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What's Next for Democrats Post-Mueller?

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AP Photo/J. Scott Applewhite

The Washington Post, which has done everything in its dwindling power with articles, editorials and columns denouncing, demeaning and attempting to destroy President Trump, appears to have temporarily -- but only temporarily -- raised the white flag. A headline following former Special Counsel Robert Mueller's appearance before two House committees said: "Democrats struggle to figure next move against Trump after Mueller Hearing falls flat."


Democrats' hatred is so deep for the president, who refuses to submit to their demands -- the usual scenario for Republican presidents -- that they feel compelled to continue their attacks, if for no other reason than to raise 2020 campaign money.

Democrats thought they could spin Mueller's statement before the House Judiciary Committee following a question from Rep. Ted Lieu (D-CA), who said, "The reason that you did not indict the president is because of the OLC (Office of Legal Counsel at the Department of Justice) opinion that you cannot indict a sitting president, correct?"

Mueller agreed, but later before the House Intelligence Committee corrected himself: "I want to go back to one thing that was said this morning by Mr. Lieu, who said and I quote, 'You didn't charge the President because of the OLC opinion.' That is not the correct way to say it. As we say in the report and as I said at the opening, we did not reach a determination as to whether the President committed a crime."

At that moment you could almost hear the air escaping from the gasbags on the committee.

The other dubious Muller statement came in response to a question about the way attorneys were selected for his team and why all are Democrats. Mueller claimed they were hired because of their experience and he did not know their politics.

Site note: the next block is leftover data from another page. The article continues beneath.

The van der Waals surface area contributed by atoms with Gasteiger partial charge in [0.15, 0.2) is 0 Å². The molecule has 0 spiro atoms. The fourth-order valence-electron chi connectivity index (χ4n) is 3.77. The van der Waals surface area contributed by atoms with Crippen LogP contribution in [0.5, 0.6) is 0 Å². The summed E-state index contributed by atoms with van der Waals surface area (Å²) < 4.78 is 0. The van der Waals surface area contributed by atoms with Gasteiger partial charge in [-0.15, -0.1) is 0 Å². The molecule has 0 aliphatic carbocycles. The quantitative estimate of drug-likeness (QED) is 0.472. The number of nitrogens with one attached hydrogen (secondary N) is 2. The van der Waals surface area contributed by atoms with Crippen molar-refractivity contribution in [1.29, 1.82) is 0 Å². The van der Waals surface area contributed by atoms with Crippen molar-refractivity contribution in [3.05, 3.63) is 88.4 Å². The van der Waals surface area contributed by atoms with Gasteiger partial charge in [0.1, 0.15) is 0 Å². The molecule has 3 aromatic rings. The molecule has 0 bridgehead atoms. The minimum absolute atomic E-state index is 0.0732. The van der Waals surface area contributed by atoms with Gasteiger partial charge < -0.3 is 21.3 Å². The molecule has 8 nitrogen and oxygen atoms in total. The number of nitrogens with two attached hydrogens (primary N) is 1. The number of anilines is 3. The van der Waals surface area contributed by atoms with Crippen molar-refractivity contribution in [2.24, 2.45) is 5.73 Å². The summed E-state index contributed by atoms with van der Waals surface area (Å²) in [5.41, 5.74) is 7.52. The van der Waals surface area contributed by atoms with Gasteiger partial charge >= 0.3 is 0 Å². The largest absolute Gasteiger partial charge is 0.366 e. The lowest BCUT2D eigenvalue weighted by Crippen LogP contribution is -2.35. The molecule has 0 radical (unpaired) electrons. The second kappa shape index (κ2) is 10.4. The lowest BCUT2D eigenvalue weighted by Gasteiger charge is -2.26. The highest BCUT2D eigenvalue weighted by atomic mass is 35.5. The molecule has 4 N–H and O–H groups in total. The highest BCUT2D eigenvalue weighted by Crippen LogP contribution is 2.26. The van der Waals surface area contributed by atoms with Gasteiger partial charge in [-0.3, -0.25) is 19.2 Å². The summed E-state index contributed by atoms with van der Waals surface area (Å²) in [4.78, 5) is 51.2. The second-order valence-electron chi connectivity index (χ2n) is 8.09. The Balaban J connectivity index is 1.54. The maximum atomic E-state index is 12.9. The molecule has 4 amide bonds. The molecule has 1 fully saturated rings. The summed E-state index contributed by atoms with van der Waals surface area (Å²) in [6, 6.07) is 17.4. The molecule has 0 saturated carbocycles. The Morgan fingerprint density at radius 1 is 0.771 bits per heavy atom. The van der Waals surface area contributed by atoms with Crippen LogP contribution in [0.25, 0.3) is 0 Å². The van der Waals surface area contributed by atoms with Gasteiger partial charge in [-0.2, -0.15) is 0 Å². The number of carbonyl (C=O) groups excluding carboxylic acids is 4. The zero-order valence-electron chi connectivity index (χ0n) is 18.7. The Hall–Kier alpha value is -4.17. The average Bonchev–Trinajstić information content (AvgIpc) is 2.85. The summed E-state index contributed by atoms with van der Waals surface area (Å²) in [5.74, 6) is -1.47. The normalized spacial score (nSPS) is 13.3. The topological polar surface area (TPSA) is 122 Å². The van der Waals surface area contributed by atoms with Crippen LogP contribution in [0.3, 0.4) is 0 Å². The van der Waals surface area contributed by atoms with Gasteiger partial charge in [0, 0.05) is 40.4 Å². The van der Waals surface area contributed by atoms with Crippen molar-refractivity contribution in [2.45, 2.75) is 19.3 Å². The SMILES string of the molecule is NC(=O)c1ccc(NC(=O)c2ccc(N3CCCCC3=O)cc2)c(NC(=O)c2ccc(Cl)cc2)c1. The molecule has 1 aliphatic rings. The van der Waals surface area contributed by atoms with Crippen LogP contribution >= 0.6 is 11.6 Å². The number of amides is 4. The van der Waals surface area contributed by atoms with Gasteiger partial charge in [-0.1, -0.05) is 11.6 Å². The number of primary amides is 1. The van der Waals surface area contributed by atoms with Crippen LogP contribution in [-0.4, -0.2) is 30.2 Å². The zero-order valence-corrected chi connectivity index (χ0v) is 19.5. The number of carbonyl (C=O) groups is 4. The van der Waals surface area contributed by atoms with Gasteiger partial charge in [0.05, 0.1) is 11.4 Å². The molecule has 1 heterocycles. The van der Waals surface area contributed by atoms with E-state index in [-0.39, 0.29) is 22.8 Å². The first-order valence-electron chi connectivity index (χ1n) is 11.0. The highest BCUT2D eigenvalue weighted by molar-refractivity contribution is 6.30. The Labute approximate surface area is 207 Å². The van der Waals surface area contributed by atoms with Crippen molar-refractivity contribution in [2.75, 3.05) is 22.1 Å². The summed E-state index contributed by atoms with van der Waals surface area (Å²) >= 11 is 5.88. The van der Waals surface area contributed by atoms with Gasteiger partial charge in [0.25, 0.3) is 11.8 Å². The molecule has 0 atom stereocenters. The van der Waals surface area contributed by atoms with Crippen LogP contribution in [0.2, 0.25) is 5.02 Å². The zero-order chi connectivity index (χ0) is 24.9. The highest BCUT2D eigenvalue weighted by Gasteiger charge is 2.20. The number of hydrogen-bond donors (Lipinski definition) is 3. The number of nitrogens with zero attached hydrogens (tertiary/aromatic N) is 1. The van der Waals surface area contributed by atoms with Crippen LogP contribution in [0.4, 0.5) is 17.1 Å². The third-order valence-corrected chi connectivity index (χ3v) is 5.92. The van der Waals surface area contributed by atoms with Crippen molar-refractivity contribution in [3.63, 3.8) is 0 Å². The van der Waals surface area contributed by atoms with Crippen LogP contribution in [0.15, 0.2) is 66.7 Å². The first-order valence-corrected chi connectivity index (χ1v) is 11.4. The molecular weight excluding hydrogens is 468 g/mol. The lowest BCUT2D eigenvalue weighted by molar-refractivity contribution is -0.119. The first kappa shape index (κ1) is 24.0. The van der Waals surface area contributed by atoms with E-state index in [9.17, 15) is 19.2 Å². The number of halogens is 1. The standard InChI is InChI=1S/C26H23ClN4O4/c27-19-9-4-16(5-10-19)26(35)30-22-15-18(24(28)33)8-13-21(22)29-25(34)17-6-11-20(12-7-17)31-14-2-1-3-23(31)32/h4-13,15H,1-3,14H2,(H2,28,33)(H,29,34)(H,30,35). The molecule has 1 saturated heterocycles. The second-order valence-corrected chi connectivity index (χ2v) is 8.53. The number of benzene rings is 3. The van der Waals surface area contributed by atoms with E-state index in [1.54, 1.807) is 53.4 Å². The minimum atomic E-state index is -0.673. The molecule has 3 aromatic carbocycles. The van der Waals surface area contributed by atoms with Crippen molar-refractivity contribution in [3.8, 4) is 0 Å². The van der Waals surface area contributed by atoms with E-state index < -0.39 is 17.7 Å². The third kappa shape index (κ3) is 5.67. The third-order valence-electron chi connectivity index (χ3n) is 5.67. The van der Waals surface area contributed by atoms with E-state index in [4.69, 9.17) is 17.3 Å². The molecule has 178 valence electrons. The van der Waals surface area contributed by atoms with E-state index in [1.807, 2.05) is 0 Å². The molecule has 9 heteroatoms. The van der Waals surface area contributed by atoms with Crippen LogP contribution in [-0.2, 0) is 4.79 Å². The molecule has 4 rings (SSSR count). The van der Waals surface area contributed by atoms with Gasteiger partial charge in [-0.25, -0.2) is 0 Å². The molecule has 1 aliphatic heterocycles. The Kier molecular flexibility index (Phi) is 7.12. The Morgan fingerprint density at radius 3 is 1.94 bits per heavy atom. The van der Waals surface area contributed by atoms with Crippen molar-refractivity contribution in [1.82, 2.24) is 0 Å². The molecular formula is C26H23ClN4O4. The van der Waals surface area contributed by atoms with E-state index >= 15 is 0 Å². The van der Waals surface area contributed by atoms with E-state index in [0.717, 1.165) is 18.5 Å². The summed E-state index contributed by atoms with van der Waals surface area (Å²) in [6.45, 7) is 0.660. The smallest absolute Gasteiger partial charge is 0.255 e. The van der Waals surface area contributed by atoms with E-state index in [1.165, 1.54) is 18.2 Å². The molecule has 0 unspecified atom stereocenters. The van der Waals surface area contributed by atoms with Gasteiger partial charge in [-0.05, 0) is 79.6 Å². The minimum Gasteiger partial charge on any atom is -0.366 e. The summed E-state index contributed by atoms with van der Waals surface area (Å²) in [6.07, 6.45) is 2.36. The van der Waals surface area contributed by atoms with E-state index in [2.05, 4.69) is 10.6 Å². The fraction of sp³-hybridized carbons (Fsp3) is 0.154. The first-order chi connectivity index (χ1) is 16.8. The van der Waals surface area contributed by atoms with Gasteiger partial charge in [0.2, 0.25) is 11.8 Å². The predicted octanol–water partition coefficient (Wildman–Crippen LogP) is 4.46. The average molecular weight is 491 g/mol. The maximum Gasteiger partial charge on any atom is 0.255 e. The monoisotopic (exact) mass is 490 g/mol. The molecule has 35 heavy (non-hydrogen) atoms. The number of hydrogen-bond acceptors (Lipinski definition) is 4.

Think of it this way: if you put the names of 10 Democrats and 10 Republicans into a hat, what are the odds only the names of Democrats would be drawn?

Federal Election Commission records examined by CNN analysts found one of the Mueller attorneys contributed more than $56,000 to Democrats before the 2016 election and two lawyers contributed the maximum of $2,700 to Hillary Clinton's campaign. Mueller wants us to believe they conducted their investigation into collusion between the Trump campaign and Russia without political bias. Imagine if the situation was reversed and a special counsel had hired only Republican attorneys to investigate a sitting Democrat president.

Kimberley Strassel got to the heart of the investigation's bias in her Wall Street Journal column. She said it wasn't as much about what was investigated as what was ignored.

"The most notable aspect of the Mueller report," she wrote, "was always what it omitted: the origins of this mess. Christopher Steele's dossier was central to the Federal Bureau of Investigation's probe, the basis of many of the claims of conspiracy between the Trump campaign and Russia. Yet the Mueller authors studiously wrote around the dossier, mentioning it only in perfunctory terms. The report ignored Mr. Steele's paymaster, Fusion GPS, and its own ties to Russians. It also ignored Fusion's paymaster, the Clinton campaign, and the ugly politics behind the dossier hit job."


Mueller said an estimated 200 times this and other related matters were "out of my purview," when they should have been central to it.

Unwilling, or unable, to give up, House Judiciary Committee Chairman Jerrold Nadler (D-NY) announced he will try to gain access to grand jury testimony, which would be illegal.

Yogi Berra famously said, "It ain't over 'til it's over. In the case of the Democrats' hatred of President Trump, it'll never be over. Let them run on that next year, along with promises to reverse the current economic and jobs boom, and they will deservedly lose.

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